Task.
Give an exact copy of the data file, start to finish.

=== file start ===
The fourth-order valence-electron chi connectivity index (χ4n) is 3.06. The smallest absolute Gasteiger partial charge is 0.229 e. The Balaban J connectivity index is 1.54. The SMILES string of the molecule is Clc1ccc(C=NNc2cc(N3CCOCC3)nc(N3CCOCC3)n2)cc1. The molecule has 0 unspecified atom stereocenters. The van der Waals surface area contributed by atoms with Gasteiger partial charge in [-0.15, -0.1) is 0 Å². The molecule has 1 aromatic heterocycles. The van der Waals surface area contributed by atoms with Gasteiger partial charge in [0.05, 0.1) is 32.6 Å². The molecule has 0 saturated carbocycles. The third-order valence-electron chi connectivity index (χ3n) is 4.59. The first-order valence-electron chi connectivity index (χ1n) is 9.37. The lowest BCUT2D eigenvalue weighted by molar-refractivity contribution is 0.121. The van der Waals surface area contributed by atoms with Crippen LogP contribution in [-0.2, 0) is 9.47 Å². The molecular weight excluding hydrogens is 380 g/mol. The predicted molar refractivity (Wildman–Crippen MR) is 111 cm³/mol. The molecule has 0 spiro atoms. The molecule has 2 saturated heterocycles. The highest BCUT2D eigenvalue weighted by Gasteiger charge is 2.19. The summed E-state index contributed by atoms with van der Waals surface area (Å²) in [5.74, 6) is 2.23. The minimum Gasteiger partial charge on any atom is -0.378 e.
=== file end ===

The fourth-order valence-electron chi connectivity index (χ4n) is 3.06. The smallest absolute Gasteiger partial charge is 0.229 e. The Balaban J connectivity index is 1.54. The SMILES string of the molecule is Clc1ccc(C=NNc2cc(N3CCOCC3)nc(N3CCOCC3)n2)cc1. The molecule has 0 unspecified atom stereocenters. The van der Waals surface area contributed by atoms with Gasteiger partial charge in [-0.15, -0.1) is 0 Å². The molecule has 1 aromatic heterocycles. The van der Waals surface area contributed by atoms with Gasteiger partial charge in [0.05, 0.1) is 32.6 Å². The molecule has 0 saturated carbocycles. The third-order valence-electron chi connectivity index (χ3n) is 4.59. The first-order valence-electron chi connectivity index (χ1n) is 9.37. The lowest BCUT2D eigenvalue weighted by molar-refractivity contribution is 0.121. The van der Waals surface area contributed by atoms with Crippen LogP contribution in [-0.2, 0) is 9.47 Å². The molecular weight excluding hydrogens is 380 g/mol. The predicted molar refractivity (Wildman–Crippen MR) is 111 cm³/mol. The molecule has 0 spiro atoms. The molecule has 2 saturated heterocycles. The highest BCUT2D eigenvalue weighted by Gasteiger charge is 2.19. The summed E-state index contributed by atoms with van der Waals surface area (Å²) in [5.74, 6) is 2.23. The minimum Gasteiger partial charge on any atom is -0.378 e.